Leith van Onselen wrote in Macrobusiness -
Wikileaks leaked the final draft of the Intellectual Property chapter of the Trans-Pacific Partnership (TPP) over the weekend, which has been panned by various experts.
Most notable of these is La Trobe Universtity lecturer in Public Health, Dr Deborah Gleeson, who has analysed the chapter and concluded that it represents nothing less than a disaster for global health.
Here are the specific quotes from Dr Gleeson’s critique -
Many harmful provisions still remain in the final chapter, bearing out the concerns of public health advocates. These include:
Patents for new uses and new methods of using existing products (Article QQ.E.1.2, p. 17);
A low inventiveness threshold potentially preventing countries from tightening the criteria for granting patents (Footnote 33, p. 17);
Patent term extensions to compensate for delays in granting patents (Article QQ.E.12, p. 20) and delays in marketing approval (Article QQ.E.14, p. 22);
Data protection for small molecule drugs at least 5 years for new pharmaceutical products plus 3 years for new indications, formulations or methods of administration (Article QQ.E.16, p. 23-24);
Patent linkage provisions likely to result in delays in marketing approval for generic drugs (Article QQ.E.17); and
Market exclusivity for biologics, provided through one of two options: at least 8 years of data protection, or at least 5 years of data protection and other measures to deliver a comparable outcome in the market (Article QQ.E.20, p. 25-26).
This is the first time a provision for market exclusivity for biologic products has ever appeared in a trade agreement and this is a new obligation for many TPP countries.
The outcome of this suite of obligations will be delayed competition from follow-on generics and biosimilars which means delayed access to affordable medicines, placing them out of reach altogether for many people in developing countries. Even countries like Australia, the TPP obligations will lock in current intellectual property standards, making it difficult or impossible to reform our system to improve access to affordable medicines in future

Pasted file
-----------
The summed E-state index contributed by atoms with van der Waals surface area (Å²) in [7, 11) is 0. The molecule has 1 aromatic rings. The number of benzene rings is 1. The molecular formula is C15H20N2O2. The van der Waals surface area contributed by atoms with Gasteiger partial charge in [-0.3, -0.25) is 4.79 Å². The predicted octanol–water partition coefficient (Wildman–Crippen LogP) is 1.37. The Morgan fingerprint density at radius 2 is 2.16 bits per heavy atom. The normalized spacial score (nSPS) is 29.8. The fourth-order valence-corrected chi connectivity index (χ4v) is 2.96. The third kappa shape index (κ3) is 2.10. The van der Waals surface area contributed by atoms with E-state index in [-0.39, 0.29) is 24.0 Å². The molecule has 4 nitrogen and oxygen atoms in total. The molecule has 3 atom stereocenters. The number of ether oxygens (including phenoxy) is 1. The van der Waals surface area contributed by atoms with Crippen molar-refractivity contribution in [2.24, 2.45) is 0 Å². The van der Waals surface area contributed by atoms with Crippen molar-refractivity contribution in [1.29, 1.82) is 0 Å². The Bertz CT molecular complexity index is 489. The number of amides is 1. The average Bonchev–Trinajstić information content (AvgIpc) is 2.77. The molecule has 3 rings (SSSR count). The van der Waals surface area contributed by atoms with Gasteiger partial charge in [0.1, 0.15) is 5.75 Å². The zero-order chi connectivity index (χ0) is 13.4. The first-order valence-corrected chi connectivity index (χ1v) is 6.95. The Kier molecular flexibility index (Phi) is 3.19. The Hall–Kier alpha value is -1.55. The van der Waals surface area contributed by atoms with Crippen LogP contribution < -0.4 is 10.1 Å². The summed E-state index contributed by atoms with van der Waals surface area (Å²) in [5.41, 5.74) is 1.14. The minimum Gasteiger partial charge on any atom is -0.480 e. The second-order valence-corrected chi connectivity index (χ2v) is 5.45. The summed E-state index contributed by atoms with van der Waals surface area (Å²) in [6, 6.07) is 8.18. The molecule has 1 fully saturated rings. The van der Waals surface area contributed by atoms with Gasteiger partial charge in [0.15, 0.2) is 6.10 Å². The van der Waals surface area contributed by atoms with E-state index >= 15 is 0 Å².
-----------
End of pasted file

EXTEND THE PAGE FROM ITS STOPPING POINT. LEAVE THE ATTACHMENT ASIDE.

If the TPP countries ratify the deal, Big Pharma will have succeeded in cementing intellectual property standards that will stymie access to medicines for up to 800 million people in the short term, and more if additional countries sign up in future. Furthermore, the TPPs intellectual property chapter sets a new norm that is likely to become the template for future trade agreements: its implications are global as well as regional.
The governments of TPP countries have been complicit in a global health disaster of unimaginable proportions a deal that will prevent untold numbers of people from obtaining medicines that those in many developed countries take for granted
The Australian Governments brief about the TPP outcomes for biologics says:
In the TPP, Australia has negotiated protections that are consistent with Australian law and practice. Australia is not required to change any part of its current law, including data protection for biologics, or our patent regime. There will be no adverse impact on the Pharmaceutical Benefits Scheme and no price increase for medicines. But the final text of the TPPs IP chapter contains some problematic language and troubling ambiguities.
Article QQ.E.20.1 (p. 25-26) outlines two options that countries can implement to protect new biologics:
1) At least 8 years protection of clinical trial data (QQ.E.20.1(a)); or
2) At least 5 years protection of clinical trial data along with other measures to provide effective market protection and deliver a comparable outcome in the market.
Whatever the understanding reached between parties in the negotiating room, according to the agreed legal text, it appears that the TPP parties are obliged to ensure the same market exclusivity outcomes regardless of which option they choose.
The legal language provides room for the United States to continue to pressure the other TPP countries to ensure that they keep biosimilars (more affordable follow-on products) off the market for eight years, in order to provide equivalent effective market protection and a comparable outcome to eight years of data protection
The provisions relating to biologics are problematic and ambiguous. They appear to commit countries to providing either eight years of clinical trial data protection, or five years of clinical trial data protection along with other measures to deliver comparable outcomes. While the Australian Government has said that the regime for biologics in Australia will not change, the language leaves room for continued pressure by the United States to ensure that TPP countries prevent biosimilars from entering the market for eight years. The definition of biologics is very broad and likely to limit countries flexibility in determining the scope of the obligation. A review by the TPP Commission of both the length and scope of protection after ten years provides a further mechanism for US pressure to expand and extend monopolies on expensive biologics.
Germany saw “The Biggest Protest In Years” over these trade deals last weekend with quarter million persons attending -
Reuters reported -